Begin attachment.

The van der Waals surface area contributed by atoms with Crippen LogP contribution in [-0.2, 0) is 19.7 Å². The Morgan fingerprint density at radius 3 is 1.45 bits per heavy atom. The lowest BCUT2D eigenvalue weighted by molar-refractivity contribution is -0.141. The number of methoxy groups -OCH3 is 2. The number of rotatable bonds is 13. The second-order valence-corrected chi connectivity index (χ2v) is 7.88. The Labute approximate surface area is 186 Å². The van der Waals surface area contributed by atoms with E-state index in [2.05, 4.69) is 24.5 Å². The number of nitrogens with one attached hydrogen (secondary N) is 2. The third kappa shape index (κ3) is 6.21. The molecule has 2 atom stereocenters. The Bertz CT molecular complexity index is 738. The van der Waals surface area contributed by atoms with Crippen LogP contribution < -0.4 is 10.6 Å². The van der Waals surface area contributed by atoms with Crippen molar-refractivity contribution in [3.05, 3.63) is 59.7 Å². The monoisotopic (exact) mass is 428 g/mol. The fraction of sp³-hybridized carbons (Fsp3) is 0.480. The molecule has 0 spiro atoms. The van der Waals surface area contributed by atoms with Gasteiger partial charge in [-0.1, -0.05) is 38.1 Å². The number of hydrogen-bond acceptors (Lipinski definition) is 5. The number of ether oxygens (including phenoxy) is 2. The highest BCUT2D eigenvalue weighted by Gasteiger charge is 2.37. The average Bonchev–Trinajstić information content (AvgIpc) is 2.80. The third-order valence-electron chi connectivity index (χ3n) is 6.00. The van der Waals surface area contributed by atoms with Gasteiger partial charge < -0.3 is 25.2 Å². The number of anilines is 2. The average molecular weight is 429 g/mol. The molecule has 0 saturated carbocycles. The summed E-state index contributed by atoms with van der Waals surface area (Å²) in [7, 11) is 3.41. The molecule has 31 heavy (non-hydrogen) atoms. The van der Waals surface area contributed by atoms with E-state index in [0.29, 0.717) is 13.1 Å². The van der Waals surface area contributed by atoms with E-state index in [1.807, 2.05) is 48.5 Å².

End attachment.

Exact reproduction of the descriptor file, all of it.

The van der Waals surface area contributed by atoms with Crippen LogP contribution in [-0.2, 0) is 19.7 Å². The Morgan fingerprint density at radius 3 is 1.45 bits per heavy atom. The lowest BCUT2D eigenvalue weighted by molar-refractivity contribution is -0.141. The number of methoxy groups -OCH3 is 2. The number of rotatable bonds is 13. The second-order valence-corrected chi connectivity index (χ2v) is 7.88. The Labute approximate surface area is 186 Å². The van der Waals surface area contributed by atoms with E-state index in [2.05, 4.69) is 24.5 Å². The number of nitrogens with one attached hydrogen (secondary N) is 2. The third kappa shape index (κ3) is 6.21. The molecule has 2 atom stereocenters. The Bertz CT molecular complexity index is 738. The van der Waals surface area contributed by atoms with Crippen LogP contribution < -0.4 is 10.6 Å². The van der Waals surface area contributed by atoms with Crippen molar-refractivity contribution in [3.05, 3.63) is 59.7 Å². The monoisotopic (exact) mass is 428 g/mol. The fraction of sp³-hybridized carbons (Fsp3) is 0.480. The molecule has 0 spiro atoms. The van der Waals surface area contributed by atoms with Gasteiger partial charge in [-0.1, -0.05) is 38.1 Å². The number of hydrogen-bond acceptors (Lipinski definition) is 5. The number of ether oxygens (including phenoxy) is 2. The highest BCUT2D eigenvalue weighted by Gasteiger charge is 2.37. The average Bonchev–Trinajstić information content (AvgIpc) is 2.80. The third-order valence-electron chi connectivity index (χ3n) is 6.00. The van der Waals surface area contributed by atoms with Gasteiger partial charge < -0.3 is 25.2 Å². The number of anilines is 2. The average molecular weight is 429 g/mol. The molecule has 0 saturated carbocycles. The summed E-state index contributed by atoms with van der Waals surface area (Å²) in [7, 11) is 3.41. The molecule has 31 heavy (non-hydrogen) atoms. The van der Waals surface area contributed by atoms with E-state index in [0.29, 0.717) is 13.1 Å². The van der Waals surface area contributed by atoms with E-state index in [1.807, 2.05) is 48.5 Å².